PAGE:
Officials said Friday that its plan, which addressed the detected CO levels at the Appalachian complex, would have allowed underground mining operations to resume.
Cliffs said it was evaluating various options, including an appeal of the regulatory agencies' decision to deny its remediation plan.
It said that unless other options prove effectived it did not expect underground operations to resume at Pinnacle Mine prior to the fourth quarter.
Cliffs’ production goal for Pinnacle for the second half of 2011 had been more than one million tons of low-vol met coal.
Two weeks ago, following two weeks of sporadic spikes in the mine’s CO levels, Cliffs halted production and said it was working with the US Mine Safety and Health Administration on a remediation plan which included the flooding of the impacted section.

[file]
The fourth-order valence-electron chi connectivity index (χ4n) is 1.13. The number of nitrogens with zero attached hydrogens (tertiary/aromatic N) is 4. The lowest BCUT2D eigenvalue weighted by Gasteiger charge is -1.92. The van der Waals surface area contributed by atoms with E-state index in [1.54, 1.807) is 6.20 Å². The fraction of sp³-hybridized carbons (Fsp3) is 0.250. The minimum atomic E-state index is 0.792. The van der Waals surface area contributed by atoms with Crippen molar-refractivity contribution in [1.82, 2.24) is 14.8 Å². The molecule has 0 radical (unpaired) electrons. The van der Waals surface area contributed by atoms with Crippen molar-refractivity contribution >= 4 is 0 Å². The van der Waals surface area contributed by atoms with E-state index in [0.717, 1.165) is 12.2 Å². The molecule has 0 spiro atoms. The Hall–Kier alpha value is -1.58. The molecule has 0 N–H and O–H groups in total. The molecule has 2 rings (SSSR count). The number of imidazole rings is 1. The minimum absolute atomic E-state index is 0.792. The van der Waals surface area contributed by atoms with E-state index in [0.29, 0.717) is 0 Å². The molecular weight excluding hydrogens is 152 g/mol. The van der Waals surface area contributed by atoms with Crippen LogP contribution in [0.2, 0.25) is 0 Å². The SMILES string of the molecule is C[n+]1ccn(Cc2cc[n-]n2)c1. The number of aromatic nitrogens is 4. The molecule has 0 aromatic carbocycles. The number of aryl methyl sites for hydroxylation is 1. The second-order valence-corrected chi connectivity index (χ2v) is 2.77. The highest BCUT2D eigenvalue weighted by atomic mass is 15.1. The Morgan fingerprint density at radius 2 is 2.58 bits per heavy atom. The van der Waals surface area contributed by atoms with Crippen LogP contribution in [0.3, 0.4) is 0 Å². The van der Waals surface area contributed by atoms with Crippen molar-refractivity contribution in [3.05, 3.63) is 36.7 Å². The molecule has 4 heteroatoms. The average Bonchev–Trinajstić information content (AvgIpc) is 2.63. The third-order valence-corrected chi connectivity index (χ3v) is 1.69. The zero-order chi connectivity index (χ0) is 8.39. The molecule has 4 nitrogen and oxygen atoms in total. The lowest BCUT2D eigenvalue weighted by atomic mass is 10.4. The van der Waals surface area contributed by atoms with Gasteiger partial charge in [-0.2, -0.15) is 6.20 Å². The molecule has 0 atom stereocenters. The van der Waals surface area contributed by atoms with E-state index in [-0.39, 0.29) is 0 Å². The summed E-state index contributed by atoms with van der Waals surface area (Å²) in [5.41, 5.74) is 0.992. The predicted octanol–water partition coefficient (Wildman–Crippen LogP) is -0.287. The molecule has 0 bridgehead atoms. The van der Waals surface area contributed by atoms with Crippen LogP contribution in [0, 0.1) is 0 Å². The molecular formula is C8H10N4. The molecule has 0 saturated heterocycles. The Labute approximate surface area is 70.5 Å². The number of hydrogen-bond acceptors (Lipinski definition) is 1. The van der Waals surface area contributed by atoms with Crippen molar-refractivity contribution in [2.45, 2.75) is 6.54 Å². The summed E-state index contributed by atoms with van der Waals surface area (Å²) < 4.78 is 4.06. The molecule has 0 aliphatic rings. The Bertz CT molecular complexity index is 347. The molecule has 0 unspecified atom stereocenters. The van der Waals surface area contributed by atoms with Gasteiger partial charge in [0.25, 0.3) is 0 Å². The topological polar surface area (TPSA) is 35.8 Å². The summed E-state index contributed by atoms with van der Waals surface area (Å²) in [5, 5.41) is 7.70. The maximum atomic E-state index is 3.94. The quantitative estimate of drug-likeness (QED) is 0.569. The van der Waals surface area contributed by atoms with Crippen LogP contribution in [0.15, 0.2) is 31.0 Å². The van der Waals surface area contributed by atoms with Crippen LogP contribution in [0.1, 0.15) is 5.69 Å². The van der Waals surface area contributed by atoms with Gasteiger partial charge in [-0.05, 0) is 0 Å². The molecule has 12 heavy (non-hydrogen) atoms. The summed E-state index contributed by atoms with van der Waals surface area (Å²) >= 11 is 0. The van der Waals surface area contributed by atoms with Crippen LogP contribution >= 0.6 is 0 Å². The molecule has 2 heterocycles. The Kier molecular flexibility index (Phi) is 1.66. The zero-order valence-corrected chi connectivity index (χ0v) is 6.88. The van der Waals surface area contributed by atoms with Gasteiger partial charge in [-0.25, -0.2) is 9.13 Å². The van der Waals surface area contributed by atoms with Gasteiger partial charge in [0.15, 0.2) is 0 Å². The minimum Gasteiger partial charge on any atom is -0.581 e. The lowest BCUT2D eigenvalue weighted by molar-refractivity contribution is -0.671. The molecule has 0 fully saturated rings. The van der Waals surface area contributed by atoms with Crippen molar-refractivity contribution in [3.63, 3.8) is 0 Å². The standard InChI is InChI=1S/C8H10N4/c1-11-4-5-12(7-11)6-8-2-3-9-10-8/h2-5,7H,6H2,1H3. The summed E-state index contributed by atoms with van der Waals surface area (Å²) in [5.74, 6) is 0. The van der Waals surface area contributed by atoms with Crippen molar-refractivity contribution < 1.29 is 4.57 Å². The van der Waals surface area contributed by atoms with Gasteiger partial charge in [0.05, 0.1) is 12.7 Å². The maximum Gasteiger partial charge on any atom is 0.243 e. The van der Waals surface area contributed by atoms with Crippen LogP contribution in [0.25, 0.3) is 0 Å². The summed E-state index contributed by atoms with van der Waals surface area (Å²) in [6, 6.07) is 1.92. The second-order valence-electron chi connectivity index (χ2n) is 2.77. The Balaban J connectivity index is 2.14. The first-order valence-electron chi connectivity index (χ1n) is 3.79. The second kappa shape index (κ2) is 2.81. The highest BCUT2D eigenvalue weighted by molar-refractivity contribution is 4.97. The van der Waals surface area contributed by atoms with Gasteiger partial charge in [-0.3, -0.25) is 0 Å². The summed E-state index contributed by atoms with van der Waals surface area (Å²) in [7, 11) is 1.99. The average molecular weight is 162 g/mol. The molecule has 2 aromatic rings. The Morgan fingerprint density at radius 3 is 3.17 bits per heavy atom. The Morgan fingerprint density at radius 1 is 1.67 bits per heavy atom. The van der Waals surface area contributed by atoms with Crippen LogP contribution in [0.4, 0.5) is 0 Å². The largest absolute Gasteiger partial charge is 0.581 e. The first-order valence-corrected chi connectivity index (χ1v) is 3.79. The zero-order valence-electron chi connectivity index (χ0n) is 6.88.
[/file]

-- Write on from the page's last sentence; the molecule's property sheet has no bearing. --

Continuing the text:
It also issued force majeure notices to its affected customers at that time and offered an estimate of July 1 for the resumption of production.
Earlier this month, Cliffs announced that its Oak Grove operation in Alabama, which received overland conveyor and preparation plant damage in a severe spring storm, should once again produce salable coal during the latter part of the fourth quarter.
“At this time, underground operations are fully functional and the company is stockpiling raw coal in anticipation of completing the repair and refurbishment work at the preparation plant over the next five to seven months,” officials noted.
An expected insurance settlement related to the severe weather should cover the capital needed for the preparation plant repairs.
As a result of the issues at Pinnacle and Oak Grove, Cliffs cut its whole-year guidance for the North American coal business in early June from 6.5 million tons in sales to approximately 5.1Mt, with revenue per ton anticipated to be $US125-$130.
Cliffs did not amend that 2011 guidance Friday.